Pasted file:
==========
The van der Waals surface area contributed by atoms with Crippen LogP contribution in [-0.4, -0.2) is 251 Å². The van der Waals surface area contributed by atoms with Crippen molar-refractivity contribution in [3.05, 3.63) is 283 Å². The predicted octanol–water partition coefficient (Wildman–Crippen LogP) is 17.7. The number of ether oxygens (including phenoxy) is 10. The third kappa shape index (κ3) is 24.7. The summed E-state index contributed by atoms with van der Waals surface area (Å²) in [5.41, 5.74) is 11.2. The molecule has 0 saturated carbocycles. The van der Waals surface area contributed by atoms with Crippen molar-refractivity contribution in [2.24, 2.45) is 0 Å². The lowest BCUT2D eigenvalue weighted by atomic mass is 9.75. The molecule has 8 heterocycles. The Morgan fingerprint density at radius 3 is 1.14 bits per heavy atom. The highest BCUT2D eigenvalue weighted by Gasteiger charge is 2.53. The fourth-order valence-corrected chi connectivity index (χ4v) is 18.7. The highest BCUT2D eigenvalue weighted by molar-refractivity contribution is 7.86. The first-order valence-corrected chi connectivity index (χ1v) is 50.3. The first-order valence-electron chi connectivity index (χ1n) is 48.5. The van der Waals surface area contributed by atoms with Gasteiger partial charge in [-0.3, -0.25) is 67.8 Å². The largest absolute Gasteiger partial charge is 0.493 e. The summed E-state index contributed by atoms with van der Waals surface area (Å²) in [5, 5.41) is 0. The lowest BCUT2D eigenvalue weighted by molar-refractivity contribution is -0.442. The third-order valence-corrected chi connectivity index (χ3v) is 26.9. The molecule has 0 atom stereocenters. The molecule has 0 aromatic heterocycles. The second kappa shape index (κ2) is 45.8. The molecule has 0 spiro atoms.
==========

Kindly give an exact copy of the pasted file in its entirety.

The van der Waals surface area contributed by atoms with Crippen LogP contribution in [-0.4, -0.2) is 251 Å². The van der Waals surface area contributed by atoms with Crippen molar-refractivity contribution in [3.05, 3.63) is 283 Å². The predicted octanol–water partition coefficient (Wildman–Crippen LogP) is 17.7. The number of ether oxygens (including phenoxy) is 10. The third kappa shape index (κ3) is 24.7. The summed E-state index contributed by atoms with van der Waals surface area (Å²) in [5.41, 5.74) is 11.2. The molecule has 0 saturated carbocycles. The van der Waals surface area contributed by atoms with Crippen molar-refractivity contribution in [2.24, 2.45) is 0 Å². The lowest BCUT2D eigenvalue weighted by atomic mass is 9.75. The molecule has 8 heterocycles. The Morgan fingerprint density at radius 3 is 1.14 bits per heavy atom. The highest BCUT2D eigenvalue weighted by Gasteiger charge is 2.53. The fourth-order valence-corrected chi connectivity index (χ4v) is 18.7. The highest BCUT2D eigenvalue weighted by molar-refractivity contribution is 7.86. The first-order valence-corrected chi connectivity index (χ1v) is 50.3. The first-order valence-electron chi connectivity index (χ1n) is 48.5. The van der Waals surface area contributed by atoms with Gasteiger partial charge in [-0.3, -0.25) is 67.8 Å². The largest absolute Gasteiger partial charge is 0.493 e. The summed E-state index contributed by atoms with van der Waals surface area (Å²) in [5, 5.41) is 0. The lowest BCUT2D eigenvalue weighted by molar-refractivity contribution is -0.442. The third-order valence-corrected chi connectivity index (χ3v) is 26.9. The molecule has 0 atom stereocenters. The molecule has 0 aromatic heterocycles. The second kappa shape index (κ2) is 45.8. The molecule has 0 spiro atoms.